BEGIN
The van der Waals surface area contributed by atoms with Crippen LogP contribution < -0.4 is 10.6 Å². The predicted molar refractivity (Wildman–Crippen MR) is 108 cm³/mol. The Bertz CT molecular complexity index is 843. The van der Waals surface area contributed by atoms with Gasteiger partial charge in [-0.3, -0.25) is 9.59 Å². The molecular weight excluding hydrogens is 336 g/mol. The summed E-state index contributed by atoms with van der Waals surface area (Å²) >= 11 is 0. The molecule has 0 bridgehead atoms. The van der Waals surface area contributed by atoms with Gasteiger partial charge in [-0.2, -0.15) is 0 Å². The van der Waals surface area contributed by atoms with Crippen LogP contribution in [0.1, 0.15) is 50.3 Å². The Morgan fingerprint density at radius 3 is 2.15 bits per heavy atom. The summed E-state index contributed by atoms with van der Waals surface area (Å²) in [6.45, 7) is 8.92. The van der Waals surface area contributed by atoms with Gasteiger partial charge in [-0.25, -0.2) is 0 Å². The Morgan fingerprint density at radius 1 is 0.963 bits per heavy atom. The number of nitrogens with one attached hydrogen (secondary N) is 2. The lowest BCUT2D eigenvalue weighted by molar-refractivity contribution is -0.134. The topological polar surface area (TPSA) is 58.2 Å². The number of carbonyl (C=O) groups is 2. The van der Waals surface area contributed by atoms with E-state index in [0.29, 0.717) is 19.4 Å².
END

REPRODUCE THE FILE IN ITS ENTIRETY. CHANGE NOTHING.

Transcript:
The van der Waals surface area contributed by atoms with Crippen LogP contribution < -0.4 is 10.6 Å². The predicted molar refractivity (Wildman–Crippen MR) is 108 cm³/mol. The Bertz CT molecular complexity index is 843. The van der Waals surface area contributed by atoms with Gasteiger partial charge in [-0.3, -0.25) is 9.59 Å². The molecular weight excluding hydrogens is 336 g/mol. The summed E-state index contributed by atoms with van der Waals surface area (Å²) >= 11 is 0. The molecule has 0 bridgehead atoms. The van der Waals surface area contributed by atoms with Gasteiger partial charge in [-0.2, -0.15) is 0 Å². The van der Waals surface area contributed by atoms with Crippen LogP contribution in [0.1, 0.15) is 50.3 Å². The Morgan fingerprint density at radius 3 is 2.15 bits per heavy atom. The summed E-state index contributed by atoms with van der Waals surface area (Å²) in [6.45, 7) is 8.92. The van der Waals surface area contributed by atoms with Gasteiger partial charge in [-0.25, -0.2) is 0 Å². The Morgan fingerprint density at radius 1 is 0.963 bits per heavy atom. The number of nitrogens with one attached hydrogen (secondary N) is 2. The lowest BCUT2D eigenvalue weighted by molar-refractivity contribution is -0.134. The topological polar surface area (TPSA) is 58.2 Å². The number of carbonyl (C=O) groups is 2. The van der Waals surface area contributed by atoms with E-state index in [0.29, 0.717) is 19.4 Å².